Nipong Naepong, JEM: Chinese-Korean Chain Restaurant with 70 Outlets in Korea Comes to Singapore

Nipong Naepong at JEM serves only two types of dishes: jjampong (seafood noodles) and Korean pizzas in different variations. The Korean restaurant is franchised by K Food Holdings which also houses the very popular Chir Chir Korean Fried Chicken and Masizzim. They import their own jjolmyeon (wheat noodles) which are made exclusively for the brand. All sauces and soup stocks are also imported to ensure a similar quality to the Korean outlets.

Noodles are priced from $15.80 and pizzas $16.80. They also have sets from $50.80, good for 3-4 people to share.

As they cook each bowl individually, we waited for more than half an hour before the first dish came out. We had 5 out of 9 variations of the ppong (noodles) and while there are different degrees of success between them, the noodles have a great chewy texture that soaks up the sauce.

Cha ppong ($15.80) is the original and classic version of the seafood noodles. It comes with fried cabbage, mussels, squid, prawns, and quail eggs. You can customize it to level 1 or 2 spiciness. We can’t take spice so level 1 is acceptable for us. It has a lovely smoky flavour (wok hei!) from the fried cabbage. Although we have better versions of this (such as the one at Twins Korean Restaurant and we don’t have to travel so far), it still stands its own ground.

We had two cream ppongs, much like pastas. The better one, keu ppong-cream ($17.80), is made with milk and cream and can be made spicy or not. Besides seafood, it also has tobiko. This Alfredo-like ppong is sweet and delicious at first but it gets jerlat. The other cream ppongro ppong-roje ($17.80), has a pink sauce of tomato puree with cream. There is no subtlety and it is perhaps the one we won’t order.

Continuing the Italian-Korean pasta-ppong fusion, the vongole ppong ($16.80) comes with clams in white wine and garlic sauce. I am not a purist but I very much prefer the Italian version because this one doesn’t have the sweetness from the clams.

Our favourite ppong, tae ppong ($15.80) is the Korean’s imagination of a Thai dish, specifically, the phad thai. But it is only slight sweet. In fact, it tastes more like our maggi goreng found at our prata or Indian eateries. The noodles, still al dente, is stir-fried with lots of seafood, so the dish is moderately spicy with wok hei; addictive and appetising.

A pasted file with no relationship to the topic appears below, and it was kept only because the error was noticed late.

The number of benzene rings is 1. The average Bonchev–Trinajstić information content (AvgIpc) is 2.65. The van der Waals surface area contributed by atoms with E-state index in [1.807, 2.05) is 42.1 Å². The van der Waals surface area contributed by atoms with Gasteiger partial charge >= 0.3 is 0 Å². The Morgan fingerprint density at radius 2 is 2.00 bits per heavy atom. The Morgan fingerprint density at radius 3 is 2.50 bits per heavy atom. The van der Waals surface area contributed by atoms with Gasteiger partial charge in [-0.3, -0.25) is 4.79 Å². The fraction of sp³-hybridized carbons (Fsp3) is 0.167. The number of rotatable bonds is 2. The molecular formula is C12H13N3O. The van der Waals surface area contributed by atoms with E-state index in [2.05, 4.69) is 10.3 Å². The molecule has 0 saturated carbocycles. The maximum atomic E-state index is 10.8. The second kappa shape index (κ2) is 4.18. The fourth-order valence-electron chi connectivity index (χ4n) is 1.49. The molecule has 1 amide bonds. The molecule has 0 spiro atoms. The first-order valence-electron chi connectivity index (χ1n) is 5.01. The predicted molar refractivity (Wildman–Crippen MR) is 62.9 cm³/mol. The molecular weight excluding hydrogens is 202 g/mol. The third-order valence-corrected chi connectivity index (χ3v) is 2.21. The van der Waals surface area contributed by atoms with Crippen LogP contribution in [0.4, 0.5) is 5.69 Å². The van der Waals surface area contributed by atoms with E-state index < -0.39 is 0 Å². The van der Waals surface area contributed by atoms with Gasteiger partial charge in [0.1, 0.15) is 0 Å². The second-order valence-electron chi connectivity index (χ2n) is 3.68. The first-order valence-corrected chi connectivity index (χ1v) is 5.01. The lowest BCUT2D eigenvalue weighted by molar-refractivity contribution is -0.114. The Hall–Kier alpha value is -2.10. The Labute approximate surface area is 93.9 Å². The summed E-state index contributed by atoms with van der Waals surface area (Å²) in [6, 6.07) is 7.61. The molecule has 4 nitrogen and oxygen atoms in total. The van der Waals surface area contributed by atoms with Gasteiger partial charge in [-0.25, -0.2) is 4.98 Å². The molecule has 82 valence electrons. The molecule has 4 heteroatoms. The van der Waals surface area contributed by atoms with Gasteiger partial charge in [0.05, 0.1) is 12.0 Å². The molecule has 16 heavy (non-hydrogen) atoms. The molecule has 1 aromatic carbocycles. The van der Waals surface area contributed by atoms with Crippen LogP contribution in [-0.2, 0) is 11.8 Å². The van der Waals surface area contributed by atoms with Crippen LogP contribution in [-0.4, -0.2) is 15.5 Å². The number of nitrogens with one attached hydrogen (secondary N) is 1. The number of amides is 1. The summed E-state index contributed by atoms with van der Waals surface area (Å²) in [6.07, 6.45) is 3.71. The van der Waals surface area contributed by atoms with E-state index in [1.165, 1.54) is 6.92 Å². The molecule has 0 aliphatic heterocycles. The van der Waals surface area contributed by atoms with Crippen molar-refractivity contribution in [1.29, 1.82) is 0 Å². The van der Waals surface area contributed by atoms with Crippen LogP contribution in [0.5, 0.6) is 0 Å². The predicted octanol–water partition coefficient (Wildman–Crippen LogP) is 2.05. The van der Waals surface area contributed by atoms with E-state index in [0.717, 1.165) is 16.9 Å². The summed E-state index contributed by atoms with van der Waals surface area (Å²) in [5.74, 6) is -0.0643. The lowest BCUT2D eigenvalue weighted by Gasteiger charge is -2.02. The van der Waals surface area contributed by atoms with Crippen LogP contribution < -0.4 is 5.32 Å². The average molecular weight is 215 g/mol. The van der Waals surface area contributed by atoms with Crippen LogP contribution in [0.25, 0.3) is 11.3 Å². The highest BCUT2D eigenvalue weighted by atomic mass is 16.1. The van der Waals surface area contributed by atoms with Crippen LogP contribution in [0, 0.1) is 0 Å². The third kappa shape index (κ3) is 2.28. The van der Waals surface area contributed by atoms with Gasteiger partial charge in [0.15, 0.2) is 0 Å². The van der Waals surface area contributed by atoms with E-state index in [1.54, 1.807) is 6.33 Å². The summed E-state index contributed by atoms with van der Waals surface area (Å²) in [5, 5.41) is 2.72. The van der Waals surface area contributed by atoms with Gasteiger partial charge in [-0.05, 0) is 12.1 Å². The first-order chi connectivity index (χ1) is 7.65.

We prefer their pizzas to the ppongs only because for the pizzas, they don’t try to do fusion things; they do it their own way. For the crust, they use tortilla wraps and encourage diners to roll it up to eat. Out of the four available pizzas, we tried two and they are both sweet, and perhaps are more suited for desserts.

The ninae pizza-spinach ($18.90) may be super smelly—actually, not sure why it smells worse than blue cheese when none of the cheeses here are foul-smelling–but it is super delicious. The crust is drizzled with honey and parmesan, and it has spinach, cream cheese, and cherry tomatoes. This is tasty! I ate three slices! Spinach is healthy, right?

Normally, I disapprove of carbs-on-carbs combination but the ni pizza-sweet potato ($16.80), which has sweet potato puree slathered on top, is addictive especially with their homemade whipped cream.

Before I went to Nipong Naepong, I thought, this is really an unfashionable restaurant. Who eats carbs these days? But apparently, I am the unfashionable one because the restaurant was packed when we were there on a weekday night. And besides, the food is decent and enjoyable.


Nipong Naepong
JEM #01-16, 50 Jurong Gateway Road, Singapore 608549
tel: +65 6262 4078
M-F 11am-10pm, Weekends 11am-11pm

Food: 6/10
Price/value: 6/10
Decor/ambience: 5.5/10
Service: 5.75/10 (food could be served faster)

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Bornga Korean Restaurant, Vivocity: By Korean Celebrity Chef Paik Jong Won
International Fried Chicken War: Arnold’s Fried Chicken @ GV Yishun 10; Jollibee @ Lucky Plaza; Ssiksin Chicken @ Nex Serangoon

Written by Dr. A. Nathanael Ho.

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